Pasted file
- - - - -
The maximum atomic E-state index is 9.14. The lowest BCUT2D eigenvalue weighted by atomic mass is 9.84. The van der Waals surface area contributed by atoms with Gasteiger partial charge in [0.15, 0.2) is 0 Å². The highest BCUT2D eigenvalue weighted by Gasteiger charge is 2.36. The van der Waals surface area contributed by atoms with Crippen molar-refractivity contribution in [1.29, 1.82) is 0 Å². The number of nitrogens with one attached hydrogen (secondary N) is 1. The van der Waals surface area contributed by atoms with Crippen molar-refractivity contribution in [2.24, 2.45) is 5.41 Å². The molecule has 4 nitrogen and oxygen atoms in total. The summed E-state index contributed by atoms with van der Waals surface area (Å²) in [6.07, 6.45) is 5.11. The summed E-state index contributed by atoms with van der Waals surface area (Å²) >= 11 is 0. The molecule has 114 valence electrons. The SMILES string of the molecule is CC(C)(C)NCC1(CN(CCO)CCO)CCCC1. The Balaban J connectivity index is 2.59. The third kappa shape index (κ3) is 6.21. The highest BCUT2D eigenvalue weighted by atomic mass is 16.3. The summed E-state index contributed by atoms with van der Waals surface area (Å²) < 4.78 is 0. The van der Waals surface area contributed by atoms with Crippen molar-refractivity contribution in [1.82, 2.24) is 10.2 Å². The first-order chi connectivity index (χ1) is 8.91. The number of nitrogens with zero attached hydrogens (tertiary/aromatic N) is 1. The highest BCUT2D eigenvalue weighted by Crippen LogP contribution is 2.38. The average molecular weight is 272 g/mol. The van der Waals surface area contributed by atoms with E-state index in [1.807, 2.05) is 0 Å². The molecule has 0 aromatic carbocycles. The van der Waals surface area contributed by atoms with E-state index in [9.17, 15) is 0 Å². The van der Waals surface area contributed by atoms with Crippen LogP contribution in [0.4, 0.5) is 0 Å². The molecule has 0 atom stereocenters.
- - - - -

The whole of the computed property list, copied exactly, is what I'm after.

The maximum atomic E-state index is 9.14. The lowest BCUT2D eigenvalue weighted by atomic mass is 9.84. The van der Waals surface area contributed by atoms with Gasteiger partial charge in [0.15, 0.2) is 0 Å². The highest BCUT2D eigenvalue weighted by Gasteiger charge is 2.36. The van der Waals surface area contributed by atoms with Crippen molar-refractivity contribution in [1.29, 1.82) is 0 Å². The number of nitrogens with one attached hydrogen (secondary N) is 1. The van der Waals surface area contributed by atoms with Crippen molar-refractivity contribution in [2.24, 2.45) is 5.41 Å². The molecule has 4 nitrogen and oxygen atoms in total. The summed E-state index contributed by atoms with van der Waals surface area (Å²) in [6.07, 6.45) is 5.11. The summed E-state index contributed by atoms with van der Waals surface area (Å²) >= 11 is 0. The molecule has 114 valence electrons. The SMILES string of the molecule is CC(C)(C)NCC1(CN(CCO)CCO)CCCC1. The Balaban J connectivity index is 2.59. The third kappa shape index (κ3) is 6.21. The highest BCUT2D eigenvalue weighted by atomic mass is 16.3. The summed E-state index contributed by atoms with van der Waals surface area (Å²) < 4.78 is 0. The van der Waals surface area contributed by atoms with Crippen molar-refractivity contribution in [1.82, 2.24) is 10.2 Å². The first-order chi connectivity index (χ1) is 8.91. The number of nitrogens with zero attached hydrogens (tertiary/aromatic N) is 1. The highest BCUT2D eigenvalue weighted by Crippen LogP contribution is 2.38. The average molecular weight is 272 g/mol. The van der Waals surface area contributed by atoms with E-state index in [1.807, 2.05) is 0 Å². The molecule has 0 aromatic carbocycles. The van der Waals surface area contributed by atoms with E-state index in [9.17, 15) is 0 Å². The van der Waals surface area contributed by atoms with Crippen LogP contribution in [0.4, 0.5) is 0 Å². The molecule has 0 atom stereocenters.